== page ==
Joe and sophomore guard Desi Sills, who both joined Musselman at SEC media days, are from Fort Smith and Jonesboro, respectively. They understand playing UALR isn't just another exhibition game for the Razorbacks.

"It's a big deal for us to be playing an in-state team," Sills said. "We know they want to beat us, and we want to beat them.

"A lot of fans are going to be riled up about it. We've got to make sure we come out with a win on the new court."

UALR was 10-21 last season in Walker's debut, but Joe said the Razorbacks aren't paying attention to the Trojans' record.

"I think it's going to be great for basketball in the state of Arkansas as a whole for us to play Little Rock," Joe said. "Even though it's an exhibition game, we know Little Rock has a good team and they'll be ready and will play hard against us.

"We can't take anything for granted, and we have to make sure we come out and play hard, too. Hopefully, we can put on a good show for the fans."

Musselman and Walker said they both want to see how different player combinations play together on the court and how their teams execute on offense and defense.

"We're trying to figure out who we are and what our identity is, rotations, starters," Musselman said. "We want to remain healthy. We want to have a really good game.

"Hopefully, we'll see some good things, but we'll also see some things we need to get better at to get ready for our opening game against Rice."

The Razorbacks play the Owls in Walton Arena on Nov. 5, when the Trojans open at Missouri State. UALR's second game is at Illinois State.

"I'm glad we're playing in Bud Walton Arena, because our first two games are on the road," Walker said. "So playing at Arkansas will be a great road test for us."

Walker said he knows it's time for the Razorbacks and Trojans to play different teams after offseason workouts and preseason practices.

"My team and Eric's team are tired of going against each other in practice," Walker said. "Now we get to play a game with fans and referees, then break down the film and see what we really, really need to work on to get ready for the season."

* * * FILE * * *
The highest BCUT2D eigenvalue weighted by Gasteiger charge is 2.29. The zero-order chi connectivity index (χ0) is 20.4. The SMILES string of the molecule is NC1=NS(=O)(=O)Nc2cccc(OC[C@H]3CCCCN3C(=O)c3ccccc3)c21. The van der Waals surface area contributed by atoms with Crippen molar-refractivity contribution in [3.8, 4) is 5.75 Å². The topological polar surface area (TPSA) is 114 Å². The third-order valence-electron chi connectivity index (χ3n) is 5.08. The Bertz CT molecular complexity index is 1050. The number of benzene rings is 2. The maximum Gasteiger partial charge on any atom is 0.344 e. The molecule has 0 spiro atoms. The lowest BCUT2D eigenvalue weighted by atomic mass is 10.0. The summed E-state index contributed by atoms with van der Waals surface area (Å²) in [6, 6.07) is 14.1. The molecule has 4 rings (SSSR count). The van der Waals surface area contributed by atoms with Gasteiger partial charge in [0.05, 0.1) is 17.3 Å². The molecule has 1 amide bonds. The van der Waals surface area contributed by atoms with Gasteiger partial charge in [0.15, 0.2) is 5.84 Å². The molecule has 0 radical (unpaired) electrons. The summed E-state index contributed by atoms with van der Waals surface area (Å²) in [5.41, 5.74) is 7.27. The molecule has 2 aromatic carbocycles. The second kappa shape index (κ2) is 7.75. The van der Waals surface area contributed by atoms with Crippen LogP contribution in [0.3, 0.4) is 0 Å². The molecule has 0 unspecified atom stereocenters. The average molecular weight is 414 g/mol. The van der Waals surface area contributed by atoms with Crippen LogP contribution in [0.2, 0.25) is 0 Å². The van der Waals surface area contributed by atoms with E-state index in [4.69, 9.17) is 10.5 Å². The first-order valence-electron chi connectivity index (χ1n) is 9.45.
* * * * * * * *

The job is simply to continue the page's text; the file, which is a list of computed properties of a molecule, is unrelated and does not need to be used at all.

Arkansas' and UALR's women's teams are meeting in an afternoon regular-season game Dec. 21 at Simmons Bank Arena in North Little Rock with Arkansas' men taking the court that night to play Valparaiso.

Why not an Arkansas-UALR doubleheader? That's not possible right now because of SEC scheduling policies.

The SEC mandates that its teams' nonconference schedules be against teams with a combined Ratings Percentage Index -- a ranking the NCAA uses based on performance and strength of schedule -- over the previous threes seasons be at No. 150 or higher.

UALR's RPI for the previous three seasons is No. 263, meaning it would drag down the Razorbacks' nonconference schedule below SEC standards.

Walker gets it.

"We won 10 games last year, so we know we've got to get our RPI higher," Walker said. "We're getting ready to pass a rule in the Sun Belt that we can't play NCAA Division II teams anymore, so I understand the SEC rule.

"We would love to play Arkansas every year in the regular season, but we all know that first we've got to get our program to a higher level. Believe me, we're working hard to make it happen."

Sports on 10/19/2019

Print Headline: Hogs vs. Trojans to offer spectacles